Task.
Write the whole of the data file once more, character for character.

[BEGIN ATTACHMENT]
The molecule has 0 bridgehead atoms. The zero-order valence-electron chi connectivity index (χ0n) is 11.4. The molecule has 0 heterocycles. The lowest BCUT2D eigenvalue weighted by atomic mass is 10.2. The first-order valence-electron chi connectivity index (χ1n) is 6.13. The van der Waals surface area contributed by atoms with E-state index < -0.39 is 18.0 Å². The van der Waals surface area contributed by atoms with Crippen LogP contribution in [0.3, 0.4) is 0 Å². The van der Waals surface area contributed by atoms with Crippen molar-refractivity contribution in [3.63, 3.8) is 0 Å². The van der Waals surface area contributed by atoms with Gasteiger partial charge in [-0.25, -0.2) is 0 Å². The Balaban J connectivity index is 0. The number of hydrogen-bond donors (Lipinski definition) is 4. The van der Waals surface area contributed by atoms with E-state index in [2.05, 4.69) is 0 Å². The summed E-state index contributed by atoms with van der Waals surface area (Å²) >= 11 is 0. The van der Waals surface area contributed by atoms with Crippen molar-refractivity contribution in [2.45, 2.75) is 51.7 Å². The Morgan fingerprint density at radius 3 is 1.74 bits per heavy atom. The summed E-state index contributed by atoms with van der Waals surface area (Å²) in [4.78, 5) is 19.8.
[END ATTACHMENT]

The molecule has 0 bridgehead atoms. The zero-order valence-electron chi connectivity index (χ0n) is 11.4. The molecule has 0 heterocycles. The lowest BCUT2D eigenvalue weighted by atomic mass is 10.2. The first-order valence-electron chi connectivity index (χ1n) is 6.13. The van der Waals surface area contributed by atoms with E-state index < -0.39 is 18.0 Å². The van der Waals surface area contributed by atoms with Crippen LogP contribution in [0.3, 0.4) is 0 Å². The van der Waals surface area contributed by atoms with Crippen molar-refractivity contribution in [3.63, 3.8) is 0 Å². The van der Waals surface area contributed by atoms with Gasteiger partial charge in [-0.25, -0.2) is 0 Å². The Balaban J connectivity index is 0. The number of hydrogen-bond donors (Lipinski definition) is 4. The van der Waals surface area contributed by atoms with E-state index in [2.05, 4.69) is 0 Å². The summed E-state index contributed by atoms with van der Waals surface area (Å²) >= 11 is 0. The van der Waals surface area contributed by atoms with Crippen molar-refractivity contribution in [2.45, 2.75) is 51.7 Å². The Morgan fingerprint density at radius 3 is 1.74 bits per heavy atom. The summed E-state index contributed by atoms with van der Waals surface area (Å²) in [4.78, 5) is 19.8.